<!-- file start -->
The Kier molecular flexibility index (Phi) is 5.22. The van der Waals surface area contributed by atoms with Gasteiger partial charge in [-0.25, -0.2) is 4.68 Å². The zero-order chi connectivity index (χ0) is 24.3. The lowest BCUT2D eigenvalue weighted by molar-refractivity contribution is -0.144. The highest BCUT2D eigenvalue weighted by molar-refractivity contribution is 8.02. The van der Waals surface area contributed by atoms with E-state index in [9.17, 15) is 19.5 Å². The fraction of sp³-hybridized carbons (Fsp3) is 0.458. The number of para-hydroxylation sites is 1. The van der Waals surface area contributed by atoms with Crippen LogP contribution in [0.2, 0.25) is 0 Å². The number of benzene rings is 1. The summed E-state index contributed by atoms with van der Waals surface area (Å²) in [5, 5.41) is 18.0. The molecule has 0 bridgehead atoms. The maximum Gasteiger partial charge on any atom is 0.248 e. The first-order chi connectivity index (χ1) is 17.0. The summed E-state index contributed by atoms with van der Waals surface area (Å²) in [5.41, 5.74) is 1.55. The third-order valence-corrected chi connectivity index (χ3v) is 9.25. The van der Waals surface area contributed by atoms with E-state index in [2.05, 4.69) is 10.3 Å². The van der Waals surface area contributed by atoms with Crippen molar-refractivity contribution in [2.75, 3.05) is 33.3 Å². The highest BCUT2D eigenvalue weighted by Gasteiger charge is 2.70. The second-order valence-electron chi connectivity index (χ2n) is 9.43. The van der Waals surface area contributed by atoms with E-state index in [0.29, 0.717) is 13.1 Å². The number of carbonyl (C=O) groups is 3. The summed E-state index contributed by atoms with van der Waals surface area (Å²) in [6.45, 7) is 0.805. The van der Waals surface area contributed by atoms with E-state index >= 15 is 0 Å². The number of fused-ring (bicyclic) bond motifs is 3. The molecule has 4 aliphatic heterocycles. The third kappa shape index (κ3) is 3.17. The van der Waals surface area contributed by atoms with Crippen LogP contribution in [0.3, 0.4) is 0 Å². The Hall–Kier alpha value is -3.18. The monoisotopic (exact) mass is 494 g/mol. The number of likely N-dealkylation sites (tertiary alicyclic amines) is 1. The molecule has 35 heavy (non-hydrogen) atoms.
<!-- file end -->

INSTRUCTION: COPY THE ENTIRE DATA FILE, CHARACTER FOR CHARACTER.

The Kier molecular flexibility index (Phi) is 5.22. The van der Waals surface area contributed by atoms with Gasteiger partial charge in [-0.25, -0.2) is 4.68 Å². The zero-order chi connectivity index (χ0) is 24.3. The lowest BCUT2D eigenvalue weighted by molar-refractivity contribution is -0.144. The highest BCUT2D eigenvalue weighted by molar-refractivity contribution is 8.02. The van der Waals surface area contributed by atoms with E-state index in [9.17, 15) is 19.5 Å². The fraction of sp³-hybridized carbons (Fsp3) is 0.458. The number of para-hydroxylation sites is 1. The van der Waals surface area contributed by atoms with Crippen LogP contribution in [0.2, 0.25) is 0 Å². The number of benzene rings is 1. The summed E-state index contributed by atoms with van der Waals surface area (Å²) in [5, 5.41) is 18.0. The molecule has 0 bridgehead atoms. The maximum Gasteiger partial charge on any atom is 0.248 e. The first-order chi connectivity index (χ1) is 17.0. The summed E-state index contributed by atoms with van der Waals surface area (Å²) in [5.41, 5.74) is 1.55. The third-order valence-corrected chi connectivity index (χ3v) is 9.25. The van der Waals surface area contributed by atoms with E-state index in [2.05, 4.69) is 10.3 Å². The van der Waals surface area contributed by atoms with Crippen molar-refractivity contribution in [2.75, 3.05) is 33.3 Å². The highest BCUT2D eigenvalue weighted by Gasteiger charge is 2.70. The second-order valence-electron chi connectivity index (χ2n) is 9.43. The van der Waals surface area contributed by atoms with E-state index in [0.29, 0.717) is 13.1 Å². The number of carbonyl (C=O) groups is 3. The summed E-state index contributed by atoms with van der Waals surface area (Å²) in [6.45, 7) is 0.805. The van der Waals surface area contributed by atoms with E-state index >= 15 is 0 Å². The number of fused-ring (bicyclic) bond motifs is 3. The molecule has 4 aliphatic heterocycles. The third kappa shape index (κ3) is 3.17. The van der Waals surface area contributed by atoms with Crippen LogP contribution in [0.3, 0.4) is 0 Å². The Hall–Kier alpha value is -3.18. The monoisotopic (exact) mass is 494 g/mol. The number of likely N-dealkylation sites (tertiary alicyclic amines) is 1. The molecule has 35 heavy (non-hydrogen) atoms.